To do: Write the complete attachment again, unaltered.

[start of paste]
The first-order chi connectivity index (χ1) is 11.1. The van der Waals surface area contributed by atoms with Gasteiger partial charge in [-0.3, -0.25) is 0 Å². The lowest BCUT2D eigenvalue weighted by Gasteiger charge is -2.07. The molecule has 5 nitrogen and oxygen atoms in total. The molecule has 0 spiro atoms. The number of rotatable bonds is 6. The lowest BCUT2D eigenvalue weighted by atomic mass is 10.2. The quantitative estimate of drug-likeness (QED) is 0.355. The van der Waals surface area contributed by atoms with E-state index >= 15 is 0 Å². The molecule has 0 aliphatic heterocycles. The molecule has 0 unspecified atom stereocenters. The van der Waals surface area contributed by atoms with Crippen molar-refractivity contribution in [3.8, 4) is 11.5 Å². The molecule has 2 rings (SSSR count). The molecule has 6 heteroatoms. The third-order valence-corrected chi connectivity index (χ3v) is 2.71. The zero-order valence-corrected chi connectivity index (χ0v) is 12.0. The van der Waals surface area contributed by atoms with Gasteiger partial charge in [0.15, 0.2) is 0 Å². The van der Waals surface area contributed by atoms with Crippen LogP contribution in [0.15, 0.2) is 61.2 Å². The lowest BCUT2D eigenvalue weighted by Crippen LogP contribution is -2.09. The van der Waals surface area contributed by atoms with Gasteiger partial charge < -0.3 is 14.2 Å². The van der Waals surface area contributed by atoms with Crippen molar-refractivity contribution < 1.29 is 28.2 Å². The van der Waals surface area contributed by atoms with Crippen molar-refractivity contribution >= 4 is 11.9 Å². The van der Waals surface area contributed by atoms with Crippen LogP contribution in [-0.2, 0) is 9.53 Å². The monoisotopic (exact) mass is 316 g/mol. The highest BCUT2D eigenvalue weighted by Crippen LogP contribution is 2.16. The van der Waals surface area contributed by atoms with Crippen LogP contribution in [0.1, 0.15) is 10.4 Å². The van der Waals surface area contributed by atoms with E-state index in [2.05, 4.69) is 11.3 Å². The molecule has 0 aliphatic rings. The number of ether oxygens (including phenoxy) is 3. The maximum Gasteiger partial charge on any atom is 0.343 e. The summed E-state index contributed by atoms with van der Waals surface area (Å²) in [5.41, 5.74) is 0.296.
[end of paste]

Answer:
The first-order chi connectivity index (χ1) is 11.1. The van der Waals surface area contributed by atoms with Gasteiger partial charge in [-0.3, -0.25) is 0 Å². The lowest BCUT2D eigenvalue weighted by Gasteiger charge is -2.07. The molecule has 5 nitrogen and oxygen atoms in total. The molecule has 0 spiro atoms. The number of rotatable bonds is 6. The lowest BCUT2D eigenvalue weighted by atomic mass is 10.2. The quantitative estimate of drug-likeness (QED) is 0.355. The van der Waals surface area contributed by atoms with E-state index >= 15 is 0 Å². The molecule has 0 aliphatic heterocycles. The molecule has 0 unspecified atom stereocenters. The van der Waals surface area contributed by atoms with Crippen molar-refractivity contribution in [3.8, 4) is 11.5 Å². The molecule has 2 rings (SSSR count). The molecule has 6 heteroatoms. The third-order valence-corrected chi connectivity index (χ3v) is 2.71. The zero-order valence-corrected chi connectivity index (χ0v) is 12.0. The van der Waals surface area contributed by atoms with Gasteiger partial charge in [0.15, 0.2) is 0 Å². The van der Waals surface area contributed by atoms with Crippen LogP contribution in [0.15, 0.2) is 61.2 Å². The lowest BCUT2D eigenvalue weighted by Crippen LogP contribution is -2.09. The van der Waals surface area contributed by atoms with Gasteiger partial charge < -0.3 is 14.2 Å². The van der Waals surface area contributed by atoms with Crippen molar-refractivity contribution < 1.29 is 28.2 Å². The van der Waals surface area contributed by atoms with Crippen molar-refractivity contribution >= 4 is 11.9 Å². The van der Waals surface area contributed by atoms with Crippen LogP contribution in [-0.2, 0) is 9.53 Å². The monoisotopic (exact) mass is 316 g/mol. The highest BCUT2D eigenvalue weighted by Crippen LogP contribution is 2.16. The van der Waals surface area contributed by atoms with Crippen LogP contribution in [0.1, 0.15) is 10.4 Å². The van der Waals surface area contributed by atoms with E-state index in [2.05, 4.69) is 11.3 Å². The molecule has 0 aliphatic rings. The number of ether oxygens (including phenoxy) is 3. The maximum Gasteiger partial charge on any atom is 0.343 e. The summed E-state index contributed by atoms with van der Waals surface area (Å²) in [5.41, 5.74) is 0.296.